Augenabteilung, Krankenanstalt Rudolfstiftung und Ludwig-Boltzman-Institut fur Retinologie und biomikroskopische Laserchirurgie, Vienna
PMID# 14991312

From January to December 2001, 89 patients with Multiple Sclerosis (MS) were treated in our hospital; 24 of them were diagnosed for the first time.

All patients underwent a complete Ophthalmologic examination including a three-mirror contact lens examination when Photopsias were found or the disease was diagnosed primarily.

Two patients showed VitreoRetinal Tractions with signs of periphlebitis before clinical-neurological manifestation of Multiple Sclerosis.

The third patient, in whom the disease had been known for years, showed distinct NeoVascularizations, Vasculitis, and recurrent Vitreous Hemorrhages.

High-dose steroid therapy resulted in stabilization of the Retinal situation in one patient, but the Tractions remained unchanged.

Additional laser coagulation in the second patient achieved stabilization and reduction of the Tractions. A Pars Plana Vitrectomy led to stabilization of the Retinal proliferation in the third patient.

The VitreoRetinal Traction syndrome is associated with MS and can precede its clinical-Neurological manifestation.

The good results after argon laser coagulation and VitreoRetinal surgery suggest a Vascular pathogenesis of these Tractions.


Seven-Tesla Magnetic Resonance Imaging: New Vision Of MicroVascular Abnormalities In Multiple Sclerosis

Ge Y, Zohrabian VM, Grossman RI
Arch Neurol 2008 Jun;65(6):812-6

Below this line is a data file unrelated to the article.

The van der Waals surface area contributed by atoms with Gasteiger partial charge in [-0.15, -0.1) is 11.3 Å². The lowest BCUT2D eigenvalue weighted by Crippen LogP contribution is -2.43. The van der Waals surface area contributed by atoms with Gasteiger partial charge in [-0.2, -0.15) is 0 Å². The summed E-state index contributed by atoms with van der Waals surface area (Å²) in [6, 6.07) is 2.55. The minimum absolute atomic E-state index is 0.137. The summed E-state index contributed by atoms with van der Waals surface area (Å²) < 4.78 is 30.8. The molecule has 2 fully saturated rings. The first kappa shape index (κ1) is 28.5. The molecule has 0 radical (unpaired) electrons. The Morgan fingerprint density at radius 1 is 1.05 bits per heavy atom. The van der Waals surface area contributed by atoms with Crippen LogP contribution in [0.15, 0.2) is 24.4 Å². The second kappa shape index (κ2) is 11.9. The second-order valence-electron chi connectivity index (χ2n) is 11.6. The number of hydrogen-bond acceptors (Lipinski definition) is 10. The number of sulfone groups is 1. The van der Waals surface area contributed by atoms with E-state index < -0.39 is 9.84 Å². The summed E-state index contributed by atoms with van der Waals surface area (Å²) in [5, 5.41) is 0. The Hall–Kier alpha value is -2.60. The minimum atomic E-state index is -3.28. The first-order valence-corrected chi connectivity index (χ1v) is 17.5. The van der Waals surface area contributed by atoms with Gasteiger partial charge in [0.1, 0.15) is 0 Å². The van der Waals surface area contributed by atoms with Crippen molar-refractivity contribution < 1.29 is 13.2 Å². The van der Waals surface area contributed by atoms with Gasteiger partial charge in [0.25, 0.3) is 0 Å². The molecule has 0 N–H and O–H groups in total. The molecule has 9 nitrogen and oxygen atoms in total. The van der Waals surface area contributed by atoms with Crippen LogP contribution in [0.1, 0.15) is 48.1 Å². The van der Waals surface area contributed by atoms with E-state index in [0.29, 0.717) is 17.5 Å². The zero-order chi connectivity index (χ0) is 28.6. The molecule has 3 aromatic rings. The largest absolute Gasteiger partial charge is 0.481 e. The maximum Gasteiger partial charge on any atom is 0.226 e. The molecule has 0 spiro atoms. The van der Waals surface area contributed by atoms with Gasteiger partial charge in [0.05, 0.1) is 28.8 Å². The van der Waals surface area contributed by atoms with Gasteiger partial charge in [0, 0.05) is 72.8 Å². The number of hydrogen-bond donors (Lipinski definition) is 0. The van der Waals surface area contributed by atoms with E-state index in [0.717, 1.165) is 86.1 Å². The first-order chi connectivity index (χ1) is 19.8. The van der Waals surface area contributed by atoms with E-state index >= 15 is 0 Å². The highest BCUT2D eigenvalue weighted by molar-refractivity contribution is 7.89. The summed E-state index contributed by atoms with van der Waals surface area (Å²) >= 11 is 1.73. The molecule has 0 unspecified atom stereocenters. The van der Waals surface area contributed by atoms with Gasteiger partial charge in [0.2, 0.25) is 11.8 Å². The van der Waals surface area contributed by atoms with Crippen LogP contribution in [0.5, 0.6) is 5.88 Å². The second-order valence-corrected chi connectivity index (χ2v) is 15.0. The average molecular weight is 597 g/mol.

Center for Biomedical Imaging, New York University School of Medicine, Department of Radiology, 650 First Ave, Room 615, New York, NY 10016, USA
PMID# 18541803

Although the role of Vascular pathology in Multiple Sclerosis (MS) lesions was suggested long ago, the derivation of these lesions from the Vasculature has been difficult to assess in vivo.

UltraHigh-field (eg, 7-T [Tesla]) Magnetic Resonance Imaging (MRI) has become a tool for assessing Vascular involvement in MS lesions owing to markedly increased image resolution and susceptibility contrast of Venous blood.

To describe the PeriVenous association of MS Lesions on high-resolution and high-contrast 7-T susceptibility-sensitive MRI.

Design, Setting & Patients
Case study, University hospital. Two women with clinically definite Relapsing/Remitting MS.

We demonstrated markedly enhanced detection of unique MicroVascular involvement associated with most of the visualized MS lesions with abnormal signals on and around the Venous Wall on 7-T compared with 3-T MRI.

These findings, which have never been shown on conventional fields of MRI, not only allow for direct evidence of Vascular pathogenesis in MS in vivo.

But, also have important implications for monitoring lesion activity and therapeutic response.